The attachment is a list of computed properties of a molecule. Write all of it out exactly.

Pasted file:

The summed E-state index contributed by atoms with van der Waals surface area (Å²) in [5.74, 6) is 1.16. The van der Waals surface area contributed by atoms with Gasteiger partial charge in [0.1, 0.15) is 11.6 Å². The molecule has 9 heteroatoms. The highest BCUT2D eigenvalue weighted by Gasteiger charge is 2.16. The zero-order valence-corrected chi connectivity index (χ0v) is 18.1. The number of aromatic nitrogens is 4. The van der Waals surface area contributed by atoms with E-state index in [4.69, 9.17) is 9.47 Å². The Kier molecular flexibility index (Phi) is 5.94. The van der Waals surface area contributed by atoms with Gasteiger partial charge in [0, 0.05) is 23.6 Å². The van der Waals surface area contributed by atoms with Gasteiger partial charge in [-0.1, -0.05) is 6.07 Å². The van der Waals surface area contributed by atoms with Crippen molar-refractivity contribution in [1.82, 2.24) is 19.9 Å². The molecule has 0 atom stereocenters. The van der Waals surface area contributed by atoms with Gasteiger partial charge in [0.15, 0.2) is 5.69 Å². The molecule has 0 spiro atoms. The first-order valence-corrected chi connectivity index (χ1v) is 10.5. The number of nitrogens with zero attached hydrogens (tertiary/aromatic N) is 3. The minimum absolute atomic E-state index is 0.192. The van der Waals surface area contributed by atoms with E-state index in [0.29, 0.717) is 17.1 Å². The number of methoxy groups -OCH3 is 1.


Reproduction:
The summed E-state index contributed by atoms with van der Waals surface area (Å²) in [5.74, 6) is 1.16. The van der Waals surface area contributed by atoms with Gasteiger partial charge in [0.1, 0.15) is 11.6 Å². The molecule has 9 heteroatoms. The highest BCUT2D eigenvalue weighted by Gasteiger charge is 2.16. The zero-order valence-corrected chi connectivity index (χ0v) is 18.1. The number of aromatic nitrogens is 4. The van der Waals surface area contributed by atoms with E-state index in [4.69, 9.17) is 9.47 Å². The Kier molecular flexibility index (Phi) is 5.94. The van der Waals surface area contributed by atoms with Gasteiger partial charge in [0, 0.05) is 23.6 Å². The van der Waals surface area contributed by atoms with Gasteiger partial charge in [-0.1, -0.05) is 6.07 Å². The van der Waals surface area contributed by atoms with Crippen molar-refractivity contribution in [1.82, 2.24) is 19.9 Å². The molecule has 0 atom stereocenters. The van der Waals surface area contributed by atoms with Gasteiger partial charge in [0.15, 0.2) is 5.69 Å². The molecule has 0 spiro atoms. The first-order valence-corrected chi connectivity index (χ1v) is 10.5. The number of nitrogens with zero attached hydrogens (tertiary/aromatic N) is 3. The minimum absolute atomic E-state index is 0.192. The van der Waals surface area contributed by atoms with E-state index in [0.29, 0.717) is 17.1 Å². The number of methoxy groups -OCH3 is 1.